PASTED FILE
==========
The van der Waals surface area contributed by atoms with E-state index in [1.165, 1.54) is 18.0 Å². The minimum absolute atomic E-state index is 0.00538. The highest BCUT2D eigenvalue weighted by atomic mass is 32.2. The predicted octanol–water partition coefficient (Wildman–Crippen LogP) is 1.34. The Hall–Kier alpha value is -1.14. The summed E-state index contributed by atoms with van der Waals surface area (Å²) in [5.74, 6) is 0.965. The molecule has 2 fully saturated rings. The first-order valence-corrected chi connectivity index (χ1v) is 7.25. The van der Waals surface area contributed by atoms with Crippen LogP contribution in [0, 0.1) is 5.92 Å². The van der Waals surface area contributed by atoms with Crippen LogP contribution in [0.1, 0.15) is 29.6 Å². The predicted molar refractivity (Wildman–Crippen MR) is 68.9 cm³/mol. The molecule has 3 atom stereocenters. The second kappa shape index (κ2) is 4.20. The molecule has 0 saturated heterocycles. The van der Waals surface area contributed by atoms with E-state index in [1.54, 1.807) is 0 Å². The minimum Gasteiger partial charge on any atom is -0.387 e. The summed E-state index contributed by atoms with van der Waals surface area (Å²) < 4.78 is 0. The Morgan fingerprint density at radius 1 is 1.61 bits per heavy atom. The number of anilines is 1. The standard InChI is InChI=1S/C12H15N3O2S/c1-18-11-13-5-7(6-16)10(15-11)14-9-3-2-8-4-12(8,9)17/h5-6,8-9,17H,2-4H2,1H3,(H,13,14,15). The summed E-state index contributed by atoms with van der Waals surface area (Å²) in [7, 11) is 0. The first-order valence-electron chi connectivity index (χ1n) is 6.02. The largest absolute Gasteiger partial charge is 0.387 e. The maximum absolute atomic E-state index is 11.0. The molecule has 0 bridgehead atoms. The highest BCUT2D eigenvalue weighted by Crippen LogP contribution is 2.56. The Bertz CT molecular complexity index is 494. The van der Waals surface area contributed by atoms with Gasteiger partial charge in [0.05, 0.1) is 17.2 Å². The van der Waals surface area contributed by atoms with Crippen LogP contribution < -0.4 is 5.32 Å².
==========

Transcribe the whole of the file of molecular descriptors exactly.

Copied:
The van der Waals surface area contributed by atoms with E-state index in [1.165, 1.54) is 18.0 Å². The minimum absolute atomic E-state index is 0.00538. The highest BCUT2D eigenvalue weighted by atomic mass is 32.2. The predicted octanol–water partition coefficient (Wildman–Crippen LogP) is 1.34. The Hall–Kier alpha value is -1.14. The summed E-state index contributed by atoms with van der Waals surface area (Å²) in [5.74, 6) is 0.965. The molecule has 2 fully saturated rings. The first-order valence-corrected chi connectivity index (χ1v) is 7.25. The van der Waals surface area contributed by atoms with Crippen LogP contribution in [0, 0.1) is 5.92 Å². The van der Waals surface area contributed by atoms with Crippen LogP contribution in [0.1, 0.15) is 29.6 Å². The predicted molar refractivity (Wildman–Crippen MR) is 68.9 cm³/mol. The molecule has 3 atom stereocenters. The second kappa shape index (κ2) is 4.20. The molecule has 0 saturated heterocycles. The van der Waals surface area contributed by atoms with E-state index in [1.54, 1.807) is 0 Å². The minimum Gasteiger partial charge on any atom is -0.387 e. The summed E-state index contributed by atoms with van der Waals surface area (Å²) < 4.78 is 0. The Morgan fingerprint density at radius 1 is 1.61 bits per heavy atom. The number of anilines is 1. The standard InChI is InChI=1S/C12H15N3O2S/c1-18-11-13-5-7(6-16)10(15-11)14-9-3-2-8-4-12(8,9)17/h5-6,8-9,17H,2-4H2,1H3,(H,13,14,15). The summed E-state index contributed by atoms with van der Waals surface area (Å²) in [7, 11) is 0. The first-order valence-electron chi connectivity index (χ1n) is 6.02. The largest absolute Gasteiger partial charge is 0.387 e. The maximum absolute atomic E-state index is 11.0. The molecule has 0 bridgehead atoms. The highest BCUT2D eigenvalue weighted by Crippen LogP contribution is 2.56. The Bertz CT molecular complexity index is 494. The van der Waals surface area contributed by atoms with Gasteiger partial charge in [0.05, 0.1) is 17.2 Å². The van der Waals surface area contributed by atoms with Crippen LogP contribution < -0.4 is 5.32 Å².